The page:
Friday, February 02, 2007

Numbers that don’t mean anything: green taxes

(1) The proportion of the total tax take raised from green taxes

The point of levying ‘green taxes’ (or any other kind of ‘sin tax’) is to reduce the occurrence of certain undesirable behaviours – say, emitting CO2 – by specifically increasing the cost of engaging in them.

Actually, there are other possible reasons – you might want to raise money generally, to make your party look green, etc. – but the particular point of thinking about green taxes as green taxes is that they’re a tool to reduce emissions. (You might also levy a tax for the purpose of raising money to spend on reducing emissions, but that’s green spending rather than green taxing.)

So, the more of your tax take that comes from green taxes, the greener your tax policy, right? Wrong.

Say you make a big cut in income tax and hold other taxes constant. All of a sudden, your green taxes account for a higher proportion of your total tax take. Are you discouraging emissions any more than you were? Of course not. In fact, if the income tax cut stimulates economic activity, then you’re likely to end up with more CO2 being emitted. And because there’s more money in people’s pockets, they’re better able to spend their way past the green taxes that you do have in place.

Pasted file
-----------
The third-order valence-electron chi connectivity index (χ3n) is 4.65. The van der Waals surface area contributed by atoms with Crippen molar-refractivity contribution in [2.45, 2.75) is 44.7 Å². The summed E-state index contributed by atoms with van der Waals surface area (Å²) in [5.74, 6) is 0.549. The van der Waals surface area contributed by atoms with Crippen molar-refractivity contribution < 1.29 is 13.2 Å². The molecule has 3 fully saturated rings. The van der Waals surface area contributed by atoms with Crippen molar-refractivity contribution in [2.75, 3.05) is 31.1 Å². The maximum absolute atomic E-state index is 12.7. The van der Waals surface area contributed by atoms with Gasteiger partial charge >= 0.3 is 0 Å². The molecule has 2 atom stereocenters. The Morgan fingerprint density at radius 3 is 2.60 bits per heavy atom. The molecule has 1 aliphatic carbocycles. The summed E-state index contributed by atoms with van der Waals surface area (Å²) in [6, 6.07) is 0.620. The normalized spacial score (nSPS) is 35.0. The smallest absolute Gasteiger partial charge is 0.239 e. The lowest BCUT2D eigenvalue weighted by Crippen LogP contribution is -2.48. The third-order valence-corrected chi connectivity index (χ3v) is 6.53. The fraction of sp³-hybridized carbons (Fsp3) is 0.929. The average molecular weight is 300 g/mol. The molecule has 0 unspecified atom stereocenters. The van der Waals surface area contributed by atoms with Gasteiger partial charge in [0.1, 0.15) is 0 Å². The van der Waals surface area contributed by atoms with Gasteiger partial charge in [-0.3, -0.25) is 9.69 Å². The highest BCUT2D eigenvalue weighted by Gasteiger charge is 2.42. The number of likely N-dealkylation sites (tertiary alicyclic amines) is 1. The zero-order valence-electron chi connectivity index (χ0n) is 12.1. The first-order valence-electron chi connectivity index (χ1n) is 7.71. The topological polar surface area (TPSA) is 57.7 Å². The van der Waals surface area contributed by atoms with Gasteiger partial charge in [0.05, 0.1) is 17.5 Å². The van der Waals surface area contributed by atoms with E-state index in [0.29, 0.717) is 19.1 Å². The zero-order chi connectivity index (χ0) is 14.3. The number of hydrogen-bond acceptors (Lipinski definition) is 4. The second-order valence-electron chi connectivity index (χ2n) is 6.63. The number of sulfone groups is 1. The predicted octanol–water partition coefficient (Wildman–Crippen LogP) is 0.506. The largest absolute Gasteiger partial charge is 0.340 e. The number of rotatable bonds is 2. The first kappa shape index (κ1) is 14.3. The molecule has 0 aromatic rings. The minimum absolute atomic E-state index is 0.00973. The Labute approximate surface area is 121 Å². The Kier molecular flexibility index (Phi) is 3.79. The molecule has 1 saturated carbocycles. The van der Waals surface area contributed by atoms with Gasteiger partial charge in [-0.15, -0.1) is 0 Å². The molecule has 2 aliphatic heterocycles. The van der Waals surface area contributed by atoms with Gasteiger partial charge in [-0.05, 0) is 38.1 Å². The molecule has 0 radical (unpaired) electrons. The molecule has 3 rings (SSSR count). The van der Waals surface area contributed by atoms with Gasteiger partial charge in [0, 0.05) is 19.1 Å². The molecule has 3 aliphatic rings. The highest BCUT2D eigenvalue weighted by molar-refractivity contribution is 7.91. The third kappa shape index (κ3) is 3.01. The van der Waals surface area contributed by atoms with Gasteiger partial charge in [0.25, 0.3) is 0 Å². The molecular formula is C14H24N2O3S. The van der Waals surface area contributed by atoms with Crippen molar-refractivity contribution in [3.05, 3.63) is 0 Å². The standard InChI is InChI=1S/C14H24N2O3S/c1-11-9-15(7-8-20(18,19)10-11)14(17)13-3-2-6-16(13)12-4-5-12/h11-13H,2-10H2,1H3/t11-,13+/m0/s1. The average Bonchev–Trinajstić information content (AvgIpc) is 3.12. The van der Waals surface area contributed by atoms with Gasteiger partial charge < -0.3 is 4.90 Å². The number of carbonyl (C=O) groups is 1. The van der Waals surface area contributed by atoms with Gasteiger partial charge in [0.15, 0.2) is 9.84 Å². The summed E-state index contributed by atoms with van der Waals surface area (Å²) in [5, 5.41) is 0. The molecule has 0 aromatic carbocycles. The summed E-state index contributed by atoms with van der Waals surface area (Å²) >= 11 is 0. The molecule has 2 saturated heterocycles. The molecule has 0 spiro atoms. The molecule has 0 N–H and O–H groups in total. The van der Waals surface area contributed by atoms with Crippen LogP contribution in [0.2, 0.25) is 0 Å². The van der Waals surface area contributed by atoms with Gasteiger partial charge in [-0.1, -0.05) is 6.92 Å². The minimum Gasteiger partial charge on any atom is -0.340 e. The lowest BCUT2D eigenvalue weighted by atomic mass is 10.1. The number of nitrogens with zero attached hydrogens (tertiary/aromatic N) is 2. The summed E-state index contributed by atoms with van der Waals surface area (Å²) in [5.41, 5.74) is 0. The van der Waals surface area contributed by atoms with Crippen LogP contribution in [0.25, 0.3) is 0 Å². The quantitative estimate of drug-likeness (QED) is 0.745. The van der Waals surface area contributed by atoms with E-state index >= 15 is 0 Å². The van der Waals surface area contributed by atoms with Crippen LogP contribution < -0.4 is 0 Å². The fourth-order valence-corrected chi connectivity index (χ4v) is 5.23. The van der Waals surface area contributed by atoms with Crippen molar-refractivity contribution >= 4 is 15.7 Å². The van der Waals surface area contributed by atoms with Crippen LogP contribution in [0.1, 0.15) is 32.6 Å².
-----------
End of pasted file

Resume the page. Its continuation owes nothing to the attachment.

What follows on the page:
So this leads us to…

(2) The proportion of GDP taken by green taxes

This is more promising, as it avoids the problem above. But it still doesn’t have the significance that people imagine it does.

Some activities are harder to discourage with taxes than others – stickiness vs elasticity, as the economists put it. If something is very important to people (or organisations), then you have to tax it fairly heavily to see much of a deterrent effect. On the other hand, if an activity is pretty insignificant, then even a modest tax will make a lot of people shrug and do something else instead.

So if you tax a sticky activity, you’re more likely to raise revenue than to change behaviour. If you tax an activity with high price elasticity, vice versa.

Tying this up with what I said about the point of green taxes, it’s clear that those levied on sticky activities are likely to fail. They may bring in the cash, but they’ll not do so well at discouraging CO2 emissions. Taxes on more elastic activities will succeed in their deterrent role, but bring in less and less money as more and more people change their behaviour.

The more successful a green tax is, the less revenue it will raise.

So the proportion of GDP taken by green taxes is a factor of how high those tax rates are combined with how unsuccessful they are at reducing emissions. In anything other than the short term (before people have had a chance to adjust their activities), it’s not an eco-virility symbol but a badge of failure.

This also means that the suggestion that higher green taxes should be matched by lower taxes elsewhere is either idiotic posturing or an underhand way of cutting the overall tax take.

No comments: